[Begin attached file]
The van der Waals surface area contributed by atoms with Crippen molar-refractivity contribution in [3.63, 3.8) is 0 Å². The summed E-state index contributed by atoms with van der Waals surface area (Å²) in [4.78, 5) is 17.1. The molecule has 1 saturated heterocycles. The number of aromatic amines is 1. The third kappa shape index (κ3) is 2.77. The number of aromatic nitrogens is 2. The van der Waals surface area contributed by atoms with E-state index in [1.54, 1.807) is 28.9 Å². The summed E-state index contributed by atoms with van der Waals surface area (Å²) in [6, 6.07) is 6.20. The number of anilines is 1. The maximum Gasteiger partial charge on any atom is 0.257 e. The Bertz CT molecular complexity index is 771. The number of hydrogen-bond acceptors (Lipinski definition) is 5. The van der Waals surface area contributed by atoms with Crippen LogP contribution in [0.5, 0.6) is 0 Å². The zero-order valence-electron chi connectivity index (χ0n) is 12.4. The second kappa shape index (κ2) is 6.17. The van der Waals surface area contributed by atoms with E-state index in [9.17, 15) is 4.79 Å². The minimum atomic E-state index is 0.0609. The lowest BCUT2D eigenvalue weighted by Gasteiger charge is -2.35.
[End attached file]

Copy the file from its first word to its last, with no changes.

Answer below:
The van der Waals surface area contributed by atoms with Crippen molar-refractivity contribution in [3.63, 3.8) is 0 Å². The summed E-state index contributed by atoms with van der Waals surface area (Å²) in [4.78, 5) is 17.1. The molecule has 1 saturated heterocycles. The number of aromatic amines is 1. The third kappa shape index (κ3) is 2.77. The number of aromatic nitrogens is 2. The van der Waals surface area contributed by atoms with E-state index in [1.54, 1.807) is 28.9 Å². The summed E-state index contributed by atoms with van der Waals surface area (Å²) in [6, 6.07) is 6.20. The number of anilines is 1. The maximum Gasteiger partial charge on any atom is 0.257 e. The Bertz CT molecular complexity index is 771. The number of hydrogen-bond acceptors (Lipinski definition) is 5. The van der Waals surface area contributed by atoms with Crippen LogP contribution in [0.5, 0.6) is 0 Å². The zero-order valence-electron chi connectivity index (χ0n) is 12.4. The second kappa shape index (κ2) is 6.17. The van der Waals surface area contributed by atoms with E-state index in [9.17, 15) is 4.79 Å². The minimum atomic E-state index is 0.0609. The lowest BCUT2D eigenvalue weighted by Gasteiger charge is -2.35.